Monthly Archives: November 2017

Type unions and intersections

This is something I wanted to do from the first days of Skila, however the engine in Skila-1 was such a patchwork that it died before it was possible. Skila-3 finally has both kinds of sets:

let y *Submarine & *Plane = ••• 
let x *Submarine | *Plane = •••

The first line declares an intersection — we are making here some really super vehicle which can fly, dive and speedUp, because it has all the members of given element types.

On the other hand, the second line builds somewhat limited vehicle using a type union — we can only speedUp, because it has only common members, which are present in each of the given element type.

Is it practical in real life or is it just a fancy academia stuff? The former, the lack of set types in C# is killing me — I can mitigate the problem a little when I am getting data:

void loan<V>(V vehicle) 
  where V : Submarine, Plane

which gives me an intersection, but I am toasted when it comes to the output:

V create<V>() 
  where V : Submarine, Plane

It breaks the responsibility rule, because caller of create has to specify concrete type and inside create we have no chance to really create it (except for trivial case with default constructor).

And I have to cope with it all the time when writing wrappers for devices — I take them specifying their capabilities as constraints but I am unable to specify the capabilities of what I create (unless I am willing to create ton of interfaces — TelescopeWithThis, TelescopeWithThat).

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Prototypes and “has” constraint

I am really glad I went with interpreter — it allows me to check ideas much faster than before, when I was playing with PHP transpiler.

I added support for prototypes (as in Go) and an option for regular interfaces to turn them into prototypes as well — so you can type substitution matching or structural matching:

prototype PHost
{
  string say();
}

interface IHost
{
  string say();
}

struct Host : IHost
{
  public override string say() => "hello";
}

let h1 *IHost = new Host();
h1.say();
let h2 *PHost = new Host();
h2.say();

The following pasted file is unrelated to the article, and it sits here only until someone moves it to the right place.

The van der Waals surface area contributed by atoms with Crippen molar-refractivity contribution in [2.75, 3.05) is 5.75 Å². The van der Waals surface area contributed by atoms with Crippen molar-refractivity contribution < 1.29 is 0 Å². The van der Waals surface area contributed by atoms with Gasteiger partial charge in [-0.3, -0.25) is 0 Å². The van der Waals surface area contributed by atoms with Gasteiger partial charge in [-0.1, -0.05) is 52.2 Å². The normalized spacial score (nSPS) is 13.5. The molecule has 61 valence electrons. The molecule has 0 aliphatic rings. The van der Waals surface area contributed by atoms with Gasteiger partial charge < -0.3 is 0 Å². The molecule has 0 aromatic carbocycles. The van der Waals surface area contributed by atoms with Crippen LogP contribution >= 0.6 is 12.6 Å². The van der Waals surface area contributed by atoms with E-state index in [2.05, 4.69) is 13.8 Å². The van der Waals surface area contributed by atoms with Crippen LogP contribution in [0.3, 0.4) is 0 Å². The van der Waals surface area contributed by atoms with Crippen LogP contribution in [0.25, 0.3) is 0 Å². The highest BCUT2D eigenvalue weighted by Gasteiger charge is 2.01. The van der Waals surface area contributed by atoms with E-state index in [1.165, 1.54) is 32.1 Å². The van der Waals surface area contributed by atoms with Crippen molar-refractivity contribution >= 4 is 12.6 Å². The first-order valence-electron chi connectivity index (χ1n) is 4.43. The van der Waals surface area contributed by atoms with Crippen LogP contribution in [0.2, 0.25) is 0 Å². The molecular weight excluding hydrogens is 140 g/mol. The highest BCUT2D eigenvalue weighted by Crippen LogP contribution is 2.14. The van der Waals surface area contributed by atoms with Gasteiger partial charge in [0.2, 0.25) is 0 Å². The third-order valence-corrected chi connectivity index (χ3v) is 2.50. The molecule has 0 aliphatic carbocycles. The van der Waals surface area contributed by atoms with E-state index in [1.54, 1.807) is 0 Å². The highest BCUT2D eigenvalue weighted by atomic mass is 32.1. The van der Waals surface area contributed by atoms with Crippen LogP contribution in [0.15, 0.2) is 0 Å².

The first declaration and call work because the types are matched as in C# — Host is derived from IHost and substitution is possible. In the second case it is also possible but not because Host is derived from PHost (it is not), but because all the methods PHost requests are defined in Host.

I am wondering about adding option to limit type implementation (class or struct) substitution. Say you have class “Parent” and derived from it class “Child”. You could pass *Child for *Child or *Parent for *Parent, but not *Child for *Parent. For full substitution you would have to go with interfaces/prototypes and this in turn would promote using them.

Supporting the notion of the duck typing already paid off — it was fairly easy to add has constraints for templates:

void welcome<T>(actor *T)
  where T has string say();
{
  actor.say();
}

When there is any has constraint present, compiler turns internally the type parameter into a prototype and the rest is already written.

In the example above I pass the pointer simply because I didn‘t yet write templates properly and they don’t work with values. Maybe next weeek…

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Skila3 — starting again…

Well, the first Skila attempt is dead and maybe luckily so. The compiler was way too slow (it needed for entire testsuite around 40 minutes) and I tried to fix it, then to start from scratch but I stopped the work — the design of the language itself was doomed to fail from the beginning. You simply cannot ignore performance of the language (not compiler) itself — in C# if you rely on exceptions instead of methods TryXXX you can face x220 slowdown. In Python if you use regular arrays you will soon hear “use NumPy instead”, in JS if you need speed you have to shove your code into GPU (“ConvNet.js is great but it is written in JS, so now we have DeepLearn.js…”). It is the same story no matter what the language is.

And so on the 28th of December, 2016 I started Skila3, initially as only a good-bye exercise in type matching. In time the work gained some speed as I added more features.

This time I dropped parser, at this point it is only a distraction. This decision allowed me to gain a new perspective — why not treat semantic analyser and code generator as engine, and parser as exchangeable skin? Something like C# and VB for .Net but on different level.

Anyway, syntax is so ahead of me that I don’t think about it at all. As for the old code, instead of refactoring it I started clean, I don’t even bring it in pieces. Currently I have rough basics — notion of deep immutability, conditionals, loops, generics, concurrency and channels (as in Go). A lot of ideas from initial Skila wait for being brought to this new project.

To speed working on compiler at first I wrote interpreter instead to check whether I can add numbers together, and well — I can.

The code is more straightforward than before — there two passes of computation, evaluation and validation. The former does name binding, computes the types of the expressions and so on, the latter one checks whether the outcomes of the expressions are read or whether the variables are assigned before they are used. I put the code at GitHub, so take a look at spare time.

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